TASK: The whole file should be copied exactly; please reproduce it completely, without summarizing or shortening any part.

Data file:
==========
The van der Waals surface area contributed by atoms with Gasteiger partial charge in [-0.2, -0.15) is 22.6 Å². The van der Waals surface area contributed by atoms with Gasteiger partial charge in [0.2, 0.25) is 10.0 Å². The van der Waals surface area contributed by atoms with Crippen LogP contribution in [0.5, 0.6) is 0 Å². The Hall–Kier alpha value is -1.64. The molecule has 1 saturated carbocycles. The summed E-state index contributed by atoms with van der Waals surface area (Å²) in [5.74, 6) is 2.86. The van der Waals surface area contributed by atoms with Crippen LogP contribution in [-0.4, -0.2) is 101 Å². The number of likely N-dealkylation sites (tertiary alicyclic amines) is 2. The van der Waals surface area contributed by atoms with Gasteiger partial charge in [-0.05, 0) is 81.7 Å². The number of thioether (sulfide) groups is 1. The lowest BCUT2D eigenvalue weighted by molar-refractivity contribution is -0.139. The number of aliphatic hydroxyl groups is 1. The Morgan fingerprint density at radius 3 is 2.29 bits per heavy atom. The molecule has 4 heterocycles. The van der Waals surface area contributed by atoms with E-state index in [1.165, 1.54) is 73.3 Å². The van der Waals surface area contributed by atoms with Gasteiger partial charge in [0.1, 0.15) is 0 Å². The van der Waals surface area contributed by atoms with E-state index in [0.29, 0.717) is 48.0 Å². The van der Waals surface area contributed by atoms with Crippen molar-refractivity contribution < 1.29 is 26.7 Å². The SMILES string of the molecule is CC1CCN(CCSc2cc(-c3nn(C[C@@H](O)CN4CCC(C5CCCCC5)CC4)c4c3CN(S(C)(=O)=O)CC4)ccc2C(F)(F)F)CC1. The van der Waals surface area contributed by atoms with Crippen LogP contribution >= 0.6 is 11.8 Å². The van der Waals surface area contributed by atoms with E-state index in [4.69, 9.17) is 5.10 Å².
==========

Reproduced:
The van der Waals surface area contributed by atoms with Gasteiger partial charge in [-0.2, -0.15) is 22.6 Å². The van der Waals surface area contributed by atoms with Gasteiger partial charge in [0.2, 0.25) is 10.0 Å². The van der Waals surface area contributed by atoms with Crippen LogP contribution in [0.5, 0.6) is 0 Å². The Hall–Kier alpha value is -1.64. The molecule has 1 saturated carbocycles. The summed E-state index contributed by atoms with van der Waals surface area (Å²) in [5.74, 6) is 2.86. The van der Waals surface area contributed by atoms with Crippen LogP contribution in [-0.4, -0.2) is 101 Å². The number of likely N-dealkylation sites (tertiary alicyclic amines) is 2. The van der Waals surface area contributed by atoms with Gasteiger partial charge in [-0.05, 0) is 81.7 Å². The number of thioether (sulfide) groups is 1. The lowest BCUT2D eigenvalue weighted by molar-refractivity contribution is -0.139. The number of aliphatic hydroxyl groups is 1. The Morgan fingerprint density at radius 3 is 2.29 bits per heavy atom. The molecule has 4 heterocycles. The van der Waals surface area contributed by atoms with E-state index in [1.165, 1.54) is 73.3 Å². The van der Waals surface area contributed by atoms with Gasteiger partial charge in [0.1, 0.15) is 0 Å². The van der Waals surface area contributed by atoms with E-state index in [0.29, 0.717) is 48.0 Å². The van der Waals surface area contributed by atoms with Crippen molar-refractivity contribution < 1.29 is 26.7 Å². The SMILES string of the molecule is CC1CCN(CCSc2cc(-c3nn(C[C@@H](O)CN4CCC(C5CCCCC5)CC4)c4c3CN(S(C)(=O)=O)CC4)ccc2C(F)(F)F)CC1. The van der Waals surface area contributed by atoms with Crippen LogP contribution >= 0.6 is 11.8 Å². The van der Waals surface area contributed by atoms with E-state index in [4.69, 9.17) is 5.10 Å².